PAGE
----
Friday, September 25, 2009

Deaf Minnesotan settles with two counties after being held in jail for months without sign language interpreter

From The Star-Tribune in Minnesota:

A 34-year-old deaf man has reached a legal settlement with two southern Minnesota counties regarding his contention that he sat in their jails for months and was denied access to a sign-language interpreter, his lawyer said Sept. 23.

Nobles County is paying $50,000 and Martin County $25,000 to Latell Cheney, 34, of Ames, Iowa, Minneapolis attorney Eric Hageman said.

"Hopefully, this settlement will provide the impetus for these two counties to reevaluate the services they have available to deaf inmates," Hageman said in a statement.

Martin County has made recent updates to its policy on providing an interpreter for hearing-impaired inmates, said Tanya Skow, assistant jail administrator.

Nobles County Sheriff Kent Wilkening said his jail now supplies an interpreter in a timely manner to an inmate who requests one.

In March 2006, Chaney, living in Fairmont, Minn., at the time, was arrested after a dispute with the mother of his two sons. Chaney claimed that the mother and her boyfriend had pulled his oldest child, a 13-year-old from another relationship, from his car and sped off. Chaney pursued and was arrested after his car crashed into the other car. Chaney was charged with felony criminal assault and criminal damage.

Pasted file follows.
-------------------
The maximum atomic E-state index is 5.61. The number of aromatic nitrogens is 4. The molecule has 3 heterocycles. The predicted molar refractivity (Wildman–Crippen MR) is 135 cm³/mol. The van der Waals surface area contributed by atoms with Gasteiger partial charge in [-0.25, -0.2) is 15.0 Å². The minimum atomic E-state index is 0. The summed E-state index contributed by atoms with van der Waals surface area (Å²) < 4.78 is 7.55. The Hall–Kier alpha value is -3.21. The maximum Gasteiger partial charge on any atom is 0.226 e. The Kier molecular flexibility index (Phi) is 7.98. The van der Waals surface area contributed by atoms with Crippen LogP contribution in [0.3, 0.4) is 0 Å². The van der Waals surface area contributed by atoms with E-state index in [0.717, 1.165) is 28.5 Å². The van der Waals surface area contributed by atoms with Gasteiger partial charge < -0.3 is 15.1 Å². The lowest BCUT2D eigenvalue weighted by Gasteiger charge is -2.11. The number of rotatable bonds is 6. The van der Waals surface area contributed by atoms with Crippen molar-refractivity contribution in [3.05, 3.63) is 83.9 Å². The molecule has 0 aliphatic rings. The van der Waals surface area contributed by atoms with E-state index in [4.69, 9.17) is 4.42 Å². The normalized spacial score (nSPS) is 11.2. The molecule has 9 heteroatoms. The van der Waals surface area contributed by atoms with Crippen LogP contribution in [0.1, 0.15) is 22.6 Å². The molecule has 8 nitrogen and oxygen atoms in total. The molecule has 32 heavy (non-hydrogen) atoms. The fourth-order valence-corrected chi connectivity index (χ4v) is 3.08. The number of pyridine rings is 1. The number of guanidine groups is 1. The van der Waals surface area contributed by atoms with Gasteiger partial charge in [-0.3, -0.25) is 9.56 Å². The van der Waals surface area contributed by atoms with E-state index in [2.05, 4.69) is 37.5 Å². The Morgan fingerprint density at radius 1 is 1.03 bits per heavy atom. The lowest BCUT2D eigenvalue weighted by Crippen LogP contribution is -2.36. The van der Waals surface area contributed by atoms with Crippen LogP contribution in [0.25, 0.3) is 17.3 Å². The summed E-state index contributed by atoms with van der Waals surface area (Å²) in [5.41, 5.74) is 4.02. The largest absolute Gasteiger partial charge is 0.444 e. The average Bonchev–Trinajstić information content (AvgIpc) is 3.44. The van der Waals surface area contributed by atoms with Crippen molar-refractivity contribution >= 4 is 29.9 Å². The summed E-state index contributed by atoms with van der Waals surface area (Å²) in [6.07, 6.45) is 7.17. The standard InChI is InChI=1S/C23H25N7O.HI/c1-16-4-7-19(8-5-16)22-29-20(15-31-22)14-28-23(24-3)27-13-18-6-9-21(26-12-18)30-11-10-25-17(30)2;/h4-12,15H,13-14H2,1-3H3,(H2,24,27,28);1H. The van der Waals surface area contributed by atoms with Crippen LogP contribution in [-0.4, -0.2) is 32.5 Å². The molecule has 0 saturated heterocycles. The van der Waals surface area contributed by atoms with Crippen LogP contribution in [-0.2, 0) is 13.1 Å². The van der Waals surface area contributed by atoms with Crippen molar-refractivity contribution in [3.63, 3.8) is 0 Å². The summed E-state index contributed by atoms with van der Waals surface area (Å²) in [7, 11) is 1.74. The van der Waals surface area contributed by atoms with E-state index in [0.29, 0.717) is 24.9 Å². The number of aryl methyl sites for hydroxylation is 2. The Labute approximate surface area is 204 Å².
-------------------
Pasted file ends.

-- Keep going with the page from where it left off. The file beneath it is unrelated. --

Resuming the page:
Chaney, who has been deaf most of his life and has limited English comprehension, said the crash was an accident but that he was arrested and interrogated by police through handwritten notes, although he asked Martin County for an interpreter.

Chaney was in jail for six months, held in lieu of $50,000 bail. The bail eventually was reduced to $10,000. After advocates for the deaf complained that Chaney had been neglected by his public defender and treated unfairly, a Minneapolis law firm took the case pro bono. Chaney then received an interpreter just before his release.

In August 2007, Chaney was convicted on all charges. The charges were dismissed, however, when his conviction was overturned on appeal.